No Right to Assault Police Officer Entering Home Even if Entrance is Unlawful, Indiana Supreme Court Holds

The decision is Barnes v. State, and the Indiana Supreme Court divided 3-2.

In this case, the officer had come to the home in response to a domestic violence call. He found the defendant, Barnes, outside. The officer and the defendant exchanged heated words, and the defendant started yelling at the officer. The officer threatened to arrest the defendant if he didn’t calm down, and the defendant threatened to have the officer arrested if he arrested him. At this point the defendant’s wife came outside, threw a duffel bag in the defendant’s direction, and told him to take the rest of his stuff. She then went back inside the home. The defendant then reentered the home following his wife, but once inside he blocked the officer (and another officer) from entering. The officers asked if they could enter the home, and the defendant’s wife pleaded with the defendant to let them enter. The defendant refused. The police then entered anyway, and the defendant “shoved [an officer] against the wall.” The officers then tazed the defendant and arrested him.

The defendant was charged with misdemeanor battery against a police officer, among other things. At trial, he wanted to argue to the jury that it was lawful to shove the officer because he had a citizen’s right to reasonably resist unlawful entry into his home. He sought the following jury instruction:

When an arrest is attempted by means of a forceful and unlawful entry into a citizen‘s home, such entry represents the use of excessive force, and the arrest cannot be considered peaceable. Therefore, a citizen has the right to reasonably resist the unlawful entry.

The trial judge refused to let the defendant make that argument to the jury. The jury convicted, and the defendant argued that it was legal error to deny him his defense. The Indiana Supreme Court ruled 3-2 that there is no such right to resist unlawful police entry into the home. From the opinion:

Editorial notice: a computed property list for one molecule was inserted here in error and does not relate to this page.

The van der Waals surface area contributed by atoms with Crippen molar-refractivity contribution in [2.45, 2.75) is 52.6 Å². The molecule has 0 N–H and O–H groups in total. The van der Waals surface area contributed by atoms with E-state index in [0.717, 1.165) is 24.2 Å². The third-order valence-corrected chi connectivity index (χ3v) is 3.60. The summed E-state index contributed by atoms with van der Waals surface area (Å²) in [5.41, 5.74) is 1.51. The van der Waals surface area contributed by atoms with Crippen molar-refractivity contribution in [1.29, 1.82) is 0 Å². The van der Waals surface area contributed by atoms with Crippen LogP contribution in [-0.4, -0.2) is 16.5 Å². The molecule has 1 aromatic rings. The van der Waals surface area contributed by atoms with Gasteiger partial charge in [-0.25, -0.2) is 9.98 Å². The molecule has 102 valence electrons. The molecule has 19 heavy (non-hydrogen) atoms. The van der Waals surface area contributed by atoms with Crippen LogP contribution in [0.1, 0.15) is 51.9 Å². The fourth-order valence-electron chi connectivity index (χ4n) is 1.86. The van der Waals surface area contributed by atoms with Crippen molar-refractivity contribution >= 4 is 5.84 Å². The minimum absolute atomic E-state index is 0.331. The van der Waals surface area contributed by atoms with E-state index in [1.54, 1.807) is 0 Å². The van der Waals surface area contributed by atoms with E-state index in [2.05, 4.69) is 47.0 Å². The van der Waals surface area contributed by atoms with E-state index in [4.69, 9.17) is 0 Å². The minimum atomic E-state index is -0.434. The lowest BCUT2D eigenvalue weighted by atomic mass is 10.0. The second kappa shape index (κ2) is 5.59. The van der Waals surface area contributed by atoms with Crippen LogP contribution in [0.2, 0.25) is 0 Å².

The English common-law right to resist unlawful police action existed for over three hundred years, and some scholars trace its origin to the Magna Carta in 1215. Craig Hemmens & Daniel Levin, “Not a Law at All”: A Call for the Return to the Common Law Right to Resist Unlawful Arrest, 29 Sw. U. L. Rev. 1, 9 (1999). The United States Supreme Court recognized this right in Bad Elk v. United States, 177 U.S. 529, 535 (1900): “If the officer had no right to arrest, the other party might resist the illegal attempt to arrest him, using no more force than was absolutely necessary to repel the assault constituting the attempt to arrest.” The Supreme Court has affirmed this right as recently as 1948. United States v. Di Re, 332 U.S. 581, 594 (1948) (“One has an undoubted right to resist an unlawful arrest, and courts will uphold the right of resistance in proper cases.”).

In the 1920s, legal scholarship began criticizing the right as valuing individual liberty over physical security of the officers. Hemmens & Levin, supra, at 18. One scholar noted that the common-law right came from a time where “resistance to an arrest by a peace officer did not involve the serious dangers it does today.” Sam B. Warner, The Uniform Arrest Act, 28 Va. L. Rev. 315, 330 (1942). The Model Penal Code eliminated the right on two grounds: “(1) the development of alternate remedies for an aggrieved arrestee, and (2) the use of force by the arrestee was likely to result in greater injury to the person without preventing the arrest.” Hemmens & Levin, supra, at 23. In response to this criticism, a majority of states have abolished the right via statutes in the 1940s and judicial opinions in the 1960s. Id. at 24–25. . .